LINCOLN — The state’s top lawyer has lassoed, at least for now, an attempt by an obscure state board to allow betting on historical horse races — a wagering option that was rejected by a former governor and in court.
The attempt was labeled as a sneaky way to approve slot machines by one anti-gambling advocate, but was defended by others as an effort to allow a form of wagering that’s been deemed legal in other states.
In October, the Nebraska Racing Commission voted unanimously to allow Fonner Park in Grand Island to install historical horse racing terminals produced by a Maryland company.
But the machines never got out of the starting gate after the Nebraska Attorney General’s Office, in a Nov. 15 letter to the commission, said the five-member board had violated the state’s open meetings laws at its Oct. 29 meeting.
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The commission was advised to rescind its action and schedule another meeting to “cure” the defective meeting. In addition, the Attorney General’s Office advised the board that it doesn’t have the authority to approve wagering on previously run races, because it would be a new form of pari-mutuel gambling.
In historical horse racing, the identities of the horses and riders are changed to guard against bettors recalling the outcomes of old races.
The dispute has prompted the Racing Commission to reschedule consideration of the issue at its Jan. 16 meeting in Grand Island.
Dennis Lee, an Omaha attorney who chairs the Racing Commission, said a presentation by the makers of the historical horse racing machines at the October meeting convinced him, as well as other members of the commission, that their machines met the definition of a legal, pari-mutuel betting device.
“The attorney general had a different point of view that we respect,” Lee said.
Bruce Swihart, the CEO of Fonner Park, said the racetrack has always considered the historical racing terminals to be legal, and not an expansion of gambling, and is hoping the commission gives a second OK to install them at the January meeting.
“I don’t see why not,” Swihart said.
Pat Loontjer, who heads Gambling With The Good Life, a leading anti-gambling group, said she was shocked when she heard that the Racing Commission had approved the gambling devices.
“Who in the heck do they think they are? We’ve fought this for 24 years, and they think they can change the (state) constitution?” Loontjer said.
The episode is the latest chapter in a long-running effort by horse racing interests to expand gambling — and increase revenue — at the state’s struggling thoroughbred horse racing tracks. It comes just after the state’s thoroughbred owners and breeders announced that they will try to place an issue on the 2020 ballot to allow casino games at the state’s racetracks.
But betting on the historical horse races, if approved by the Racing Commission, would happen much sooner, reversing a long losing streak for the issue.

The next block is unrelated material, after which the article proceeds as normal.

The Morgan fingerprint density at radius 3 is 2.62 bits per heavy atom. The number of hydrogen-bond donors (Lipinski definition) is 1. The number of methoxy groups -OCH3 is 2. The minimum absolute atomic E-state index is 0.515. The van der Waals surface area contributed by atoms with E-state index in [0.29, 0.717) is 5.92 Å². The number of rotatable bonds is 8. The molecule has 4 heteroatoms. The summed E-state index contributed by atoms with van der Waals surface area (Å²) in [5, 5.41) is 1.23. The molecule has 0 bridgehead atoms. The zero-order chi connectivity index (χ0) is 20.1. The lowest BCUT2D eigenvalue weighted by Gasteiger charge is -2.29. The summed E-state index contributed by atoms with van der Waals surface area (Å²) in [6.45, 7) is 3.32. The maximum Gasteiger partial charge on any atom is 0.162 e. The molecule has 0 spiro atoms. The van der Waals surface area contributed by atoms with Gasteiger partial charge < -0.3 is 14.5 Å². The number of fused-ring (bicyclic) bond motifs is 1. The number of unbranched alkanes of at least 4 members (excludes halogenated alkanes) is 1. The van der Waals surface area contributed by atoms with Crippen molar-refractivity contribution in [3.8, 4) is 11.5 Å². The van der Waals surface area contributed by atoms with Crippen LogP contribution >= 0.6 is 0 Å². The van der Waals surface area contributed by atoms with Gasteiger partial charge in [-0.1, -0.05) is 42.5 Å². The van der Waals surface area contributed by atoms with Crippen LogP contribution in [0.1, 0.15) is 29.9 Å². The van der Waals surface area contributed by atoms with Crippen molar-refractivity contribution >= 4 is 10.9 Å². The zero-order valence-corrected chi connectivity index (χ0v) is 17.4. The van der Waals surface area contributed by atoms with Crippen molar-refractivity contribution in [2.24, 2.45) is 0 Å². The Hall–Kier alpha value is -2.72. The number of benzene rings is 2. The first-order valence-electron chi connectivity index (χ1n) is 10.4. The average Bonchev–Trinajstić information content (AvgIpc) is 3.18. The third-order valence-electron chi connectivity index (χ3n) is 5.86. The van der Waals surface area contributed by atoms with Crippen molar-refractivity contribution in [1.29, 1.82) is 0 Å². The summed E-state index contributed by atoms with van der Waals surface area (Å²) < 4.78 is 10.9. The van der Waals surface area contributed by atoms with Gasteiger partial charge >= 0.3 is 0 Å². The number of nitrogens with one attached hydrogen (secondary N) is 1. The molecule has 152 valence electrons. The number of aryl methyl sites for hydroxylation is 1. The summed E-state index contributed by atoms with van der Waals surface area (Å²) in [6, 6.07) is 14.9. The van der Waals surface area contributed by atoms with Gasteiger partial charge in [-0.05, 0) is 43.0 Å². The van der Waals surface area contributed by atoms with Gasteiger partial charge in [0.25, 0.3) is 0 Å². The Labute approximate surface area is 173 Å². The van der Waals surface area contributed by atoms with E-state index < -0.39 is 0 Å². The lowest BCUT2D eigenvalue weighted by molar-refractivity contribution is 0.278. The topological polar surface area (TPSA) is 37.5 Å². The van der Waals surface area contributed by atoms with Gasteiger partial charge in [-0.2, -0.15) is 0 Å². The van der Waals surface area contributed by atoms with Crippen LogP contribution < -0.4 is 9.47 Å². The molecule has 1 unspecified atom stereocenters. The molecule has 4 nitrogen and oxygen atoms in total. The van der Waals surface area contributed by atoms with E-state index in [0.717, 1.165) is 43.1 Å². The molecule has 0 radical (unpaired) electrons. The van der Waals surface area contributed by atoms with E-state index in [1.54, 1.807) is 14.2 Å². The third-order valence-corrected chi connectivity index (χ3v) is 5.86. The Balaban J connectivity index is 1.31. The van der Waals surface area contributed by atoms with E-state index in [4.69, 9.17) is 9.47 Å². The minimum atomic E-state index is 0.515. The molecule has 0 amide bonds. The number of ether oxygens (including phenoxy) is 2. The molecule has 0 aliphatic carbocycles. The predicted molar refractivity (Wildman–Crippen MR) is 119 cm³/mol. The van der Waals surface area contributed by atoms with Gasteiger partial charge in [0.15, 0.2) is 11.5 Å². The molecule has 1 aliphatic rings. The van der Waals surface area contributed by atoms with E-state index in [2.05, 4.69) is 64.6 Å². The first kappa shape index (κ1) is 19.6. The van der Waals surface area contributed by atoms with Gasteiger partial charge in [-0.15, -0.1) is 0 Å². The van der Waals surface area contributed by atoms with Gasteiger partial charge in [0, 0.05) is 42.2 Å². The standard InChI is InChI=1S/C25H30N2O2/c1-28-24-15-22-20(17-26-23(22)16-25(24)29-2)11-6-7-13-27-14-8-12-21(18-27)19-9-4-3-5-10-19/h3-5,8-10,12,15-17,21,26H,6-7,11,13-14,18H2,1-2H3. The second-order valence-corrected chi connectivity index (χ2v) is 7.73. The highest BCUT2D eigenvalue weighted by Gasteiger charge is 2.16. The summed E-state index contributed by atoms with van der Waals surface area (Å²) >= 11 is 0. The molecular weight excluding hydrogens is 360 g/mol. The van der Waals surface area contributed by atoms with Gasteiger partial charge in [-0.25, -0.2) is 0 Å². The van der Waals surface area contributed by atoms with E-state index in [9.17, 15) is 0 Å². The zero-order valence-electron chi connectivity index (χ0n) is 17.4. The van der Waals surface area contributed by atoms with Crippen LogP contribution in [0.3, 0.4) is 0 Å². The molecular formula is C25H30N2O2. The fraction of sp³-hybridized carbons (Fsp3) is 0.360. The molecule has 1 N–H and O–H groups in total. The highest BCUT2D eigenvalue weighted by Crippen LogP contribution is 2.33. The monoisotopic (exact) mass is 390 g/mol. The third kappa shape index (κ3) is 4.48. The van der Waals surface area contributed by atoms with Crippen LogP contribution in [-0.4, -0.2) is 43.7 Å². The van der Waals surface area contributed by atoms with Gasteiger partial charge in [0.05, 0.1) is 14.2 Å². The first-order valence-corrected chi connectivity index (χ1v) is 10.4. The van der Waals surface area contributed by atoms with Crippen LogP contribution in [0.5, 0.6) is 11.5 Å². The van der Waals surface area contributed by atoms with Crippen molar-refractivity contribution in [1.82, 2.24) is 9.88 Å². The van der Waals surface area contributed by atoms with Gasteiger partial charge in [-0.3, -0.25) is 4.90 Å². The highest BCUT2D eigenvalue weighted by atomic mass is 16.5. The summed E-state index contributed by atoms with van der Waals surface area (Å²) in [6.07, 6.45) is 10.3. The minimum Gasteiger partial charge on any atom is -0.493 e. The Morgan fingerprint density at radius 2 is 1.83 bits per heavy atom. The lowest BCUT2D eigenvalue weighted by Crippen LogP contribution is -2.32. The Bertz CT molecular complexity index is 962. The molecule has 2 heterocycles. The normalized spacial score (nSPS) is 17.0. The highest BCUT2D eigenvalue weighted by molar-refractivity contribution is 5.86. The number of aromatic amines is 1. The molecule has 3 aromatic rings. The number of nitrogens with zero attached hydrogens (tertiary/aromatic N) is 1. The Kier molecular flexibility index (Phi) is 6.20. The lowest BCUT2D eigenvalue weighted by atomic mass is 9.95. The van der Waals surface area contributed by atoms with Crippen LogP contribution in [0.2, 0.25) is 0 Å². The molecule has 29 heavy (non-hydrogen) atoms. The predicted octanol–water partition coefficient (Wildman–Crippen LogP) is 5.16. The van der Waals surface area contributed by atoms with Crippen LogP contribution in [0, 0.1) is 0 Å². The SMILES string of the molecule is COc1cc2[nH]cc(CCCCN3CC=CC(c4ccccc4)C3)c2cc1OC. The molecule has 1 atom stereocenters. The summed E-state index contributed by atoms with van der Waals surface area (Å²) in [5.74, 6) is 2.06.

The State Legislature, in 2012, voted to allow betting on previously recorded, or “historical” horse races. But the bill was vetoed by then-Gov. Dave Heineman, who said it would violate the state’s constitutional limits on gambling.
Then, in 2014, the Legislature OK’d a proposed constitutional amendment to authorize wagering on historical horse races, if approved by the state’s voters. But the State Supreme Court tossed the issue off the ballot.
In October, the Racing Commission held a public hearing on a request by Fonner Park for “an additional pari-mutuel wager.” No one testified against the proposal, and the commission heard a lengthy presentation from PariMAX, a subsidiary of AmTote, which provides wagering kiosks for thoroughbred racetracks.
The PariMAX terminals, which the company says are in use in Kentucky, Wyoming, Alabama and Oregon, allow players to wager on historical races much like they would live races, based on the past performance of the horses involved. The machines, according to the PariMAX website, are “highly regulated, proven, vetted and audited ...”
Prior to the October meeting, a Kentucky judge had ruled that the PariMAX machines met the definition of legal pari-mutuel betting in that state.
Lee told The World-Herald after the October meeting that the terminals were “creating a new wager within the scope of pari-mutuel wagering.”
But the Attorney General’s Office, in a 13-page letter signed by Attorney General Doug Peterson, disagreed.
It said that Nebraska’s statutes on pari-mutuel wagering, as well as past court rulings, are much different from those in Kentucky, where a judge found the historical horse racing terminals legal. Only wagering on live races, or those simulcast live from other racetracks, is allowed under Nebraska law, the attorney general argued.
The letter also cited several defects in the commission’s October meeting, including that the board didn’t have authority to allow some commissioners to participate via telephone. The attorney general also said the racing board had mislabeled the agenda item about historical horse racing so the public might not realize it was about a new form of gambling.
Lee, the Racing Commission chair, said he could not predict how commissioners might vote when they reconsider the issue at their January meeting.
But Swihart said his racetrack needs help.
“We are surrounded by states that have multiple gaming options,” he said. “There’s a lot of competition out there.”